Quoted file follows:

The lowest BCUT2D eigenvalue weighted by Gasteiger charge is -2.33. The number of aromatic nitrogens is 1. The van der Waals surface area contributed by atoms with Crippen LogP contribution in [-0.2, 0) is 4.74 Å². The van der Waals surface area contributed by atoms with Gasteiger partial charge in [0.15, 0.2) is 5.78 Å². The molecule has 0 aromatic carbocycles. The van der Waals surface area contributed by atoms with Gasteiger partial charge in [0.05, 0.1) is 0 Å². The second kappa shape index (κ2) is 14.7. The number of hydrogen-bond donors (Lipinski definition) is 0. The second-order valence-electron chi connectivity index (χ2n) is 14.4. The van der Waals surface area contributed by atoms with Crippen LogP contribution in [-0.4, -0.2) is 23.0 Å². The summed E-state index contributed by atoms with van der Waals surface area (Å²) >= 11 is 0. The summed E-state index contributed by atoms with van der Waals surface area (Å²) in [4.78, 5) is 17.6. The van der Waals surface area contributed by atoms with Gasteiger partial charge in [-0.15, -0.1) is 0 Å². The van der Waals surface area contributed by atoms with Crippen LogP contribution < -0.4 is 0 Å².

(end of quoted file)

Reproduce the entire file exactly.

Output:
The lowest BCUT2D eigenvalue weighted by Gasteiger charge is -2.33. The number of aromatic nitrogens is 1. The van der Waals surface area contributed by atoms with Crippen LogP contribution in [-0.2, 0) is 4.74 Å². The van der Waals surface area contributed by atoms with Gasteiger partial charge in [0.15, 0.2) is 5.78 Å². The molecule has 0 aromatic carbocycles. The van der Waals surface area contributed by atoms with Gasteiger partial charge in [0.05, 0.1) is 0 Å². The second kappa shape index (κ2) is 14.7. The number of hydrogen-bond donors (Lipinski definition) is 0. The second-order valence-electron chi connectivity index (χ2n) is 14.4. The van der Waals surface area contributed by atoms with Crippen LogP contribution in [-0.4, -0.2) is 23.0 Å². The summed E-state index contributed by atoms with van der Waals surface area (Å²) >= 11 is 0. The summed E-state index contributed by atoms with van der Waals surface area (Å²) in [4.78, 5) is 17.6. The van der Waals surface area contributed by atoms with Gasteiger partial charge in [-0.15, -0.1) is 0 Å². The van der Waals surface area contributed by atoms with Crippen LogP contribution < -0.4 is 0 Å².